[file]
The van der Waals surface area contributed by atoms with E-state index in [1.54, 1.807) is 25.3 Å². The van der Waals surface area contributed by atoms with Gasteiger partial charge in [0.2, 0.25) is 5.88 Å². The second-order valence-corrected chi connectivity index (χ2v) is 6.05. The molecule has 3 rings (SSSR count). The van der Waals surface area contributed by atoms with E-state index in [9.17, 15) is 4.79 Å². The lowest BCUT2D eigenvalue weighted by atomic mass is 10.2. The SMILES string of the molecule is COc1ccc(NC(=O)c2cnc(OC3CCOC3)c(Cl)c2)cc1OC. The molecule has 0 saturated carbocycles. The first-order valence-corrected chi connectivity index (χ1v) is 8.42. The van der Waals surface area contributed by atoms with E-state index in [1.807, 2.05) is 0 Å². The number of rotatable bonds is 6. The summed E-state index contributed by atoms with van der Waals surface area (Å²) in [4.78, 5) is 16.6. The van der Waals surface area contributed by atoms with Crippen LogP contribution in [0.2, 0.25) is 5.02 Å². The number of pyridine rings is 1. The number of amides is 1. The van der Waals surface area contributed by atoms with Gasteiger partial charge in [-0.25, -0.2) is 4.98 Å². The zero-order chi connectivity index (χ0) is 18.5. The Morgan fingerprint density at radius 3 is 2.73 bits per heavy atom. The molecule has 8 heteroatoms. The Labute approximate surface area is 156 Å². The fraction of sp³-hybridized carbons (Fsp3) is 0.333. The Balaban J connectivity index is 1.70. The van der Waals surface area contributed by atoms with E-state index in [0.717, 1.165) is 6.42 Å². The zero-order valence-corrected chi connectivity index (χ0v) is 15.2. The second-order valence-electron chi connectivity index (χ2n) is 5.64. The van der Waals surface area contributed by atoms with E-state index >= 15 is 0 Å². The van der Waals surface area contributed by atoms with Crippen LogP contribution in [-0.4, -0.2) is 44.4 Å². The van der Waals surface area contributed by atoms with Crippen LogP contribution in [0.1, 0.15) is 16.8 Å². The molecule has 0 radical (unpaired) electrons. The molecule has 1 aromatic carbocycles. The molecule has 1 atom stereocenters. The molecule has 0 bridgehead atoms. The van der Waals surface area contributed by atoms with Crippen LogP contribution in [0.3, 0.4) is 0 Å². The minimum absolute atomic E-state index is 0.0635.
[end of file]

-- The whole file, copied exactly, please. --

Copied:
The van der Waals surface area contributed by atoms with E-state index in [1.54, 1.807) is 25.3 Å². The van der Waals surface area contributed by atoms with Gasteiger partial charge in [0.2, 0.25) is 5.88 Å². The second-order valence-corrected chi connectivity index (χ2v) is 6.05. The molecule has 3 rings (SSSR count). The van der Waals surface area contributed by atoms with E-state index in [9.17, 15) is 4.79 Å². The lowest BCUT2D eigenvalue weighted by atomic mass is 10.2. The SMILES string of the molecule is COc1ccc(NC(=O)c2cnc(OC3CCOC3)c(Cl)c2)cc1OC. The molecule has 0 saturated carbocycles. The first-order valence-corrected chi connectivity index (χ1v) is 8.42. The van der Waals surface area contributed by atoms with E-state index in [1.807, 2.05) is 0 Å². The number of rotatable bonds is 6. The summed E-state index contributed by atoms with van der Waals surface area (Å²) in [4.78, 5) is 16.6. The van der Waals surface area contributed by atoms with Crippen LogP contribution in [0.2, 0.25) is 5.02 Å². The number of pyridine rings is 1. The number of amides is 1. The van der Waals surface area contributed by atoms with Gasteiger partial charge in [-0.25, -0.2) is 4.98 Å². The zero-order chi connectivity index (χ0) is 18.5. The Morgan fingerprint density at radius 3 is 2.73 bits per heavy atom. The molecule has 8 heteroatoms. The Labute approximate surface area is 156 Å². The fraction of sp³-hybridized carbons (Fsp3) is 0.333. The Balaban J connectivity index is 1.70. The van der Waals surface area contributed by atoms with E-state index in [0.717, 1.165) is 6.42 Å². The zero-order valence-corrected chi connectivity index (χ0v) is 15.2. The second-order valence-electron chi connectivity index (χ2n) is 5.64. The van der Waals surface area contributed by atoms with E-state index >= 15 is 0 Å². The van der Waals surface area contributed by atoms with Crippen LogP contribution in [-0.4, -0.2) is 44.4 Å². The van der Waals surface area contributed by atoms with Crippen LogP contribution in [0.1, 0.15) is 16.8 Å². The molecule has 0 radical (unpaired) electrons. The molecule has 1 aromatic carbocycles. The molecule has 1 atom stereocenters. The molecule has 0 bridgehead atoms. The van der Waals surface area contributed by atoms with Crippen LogP contribution in [0.3, 0.4) is 0 Å². The minimum absolute atomic E-state index is 0.0635.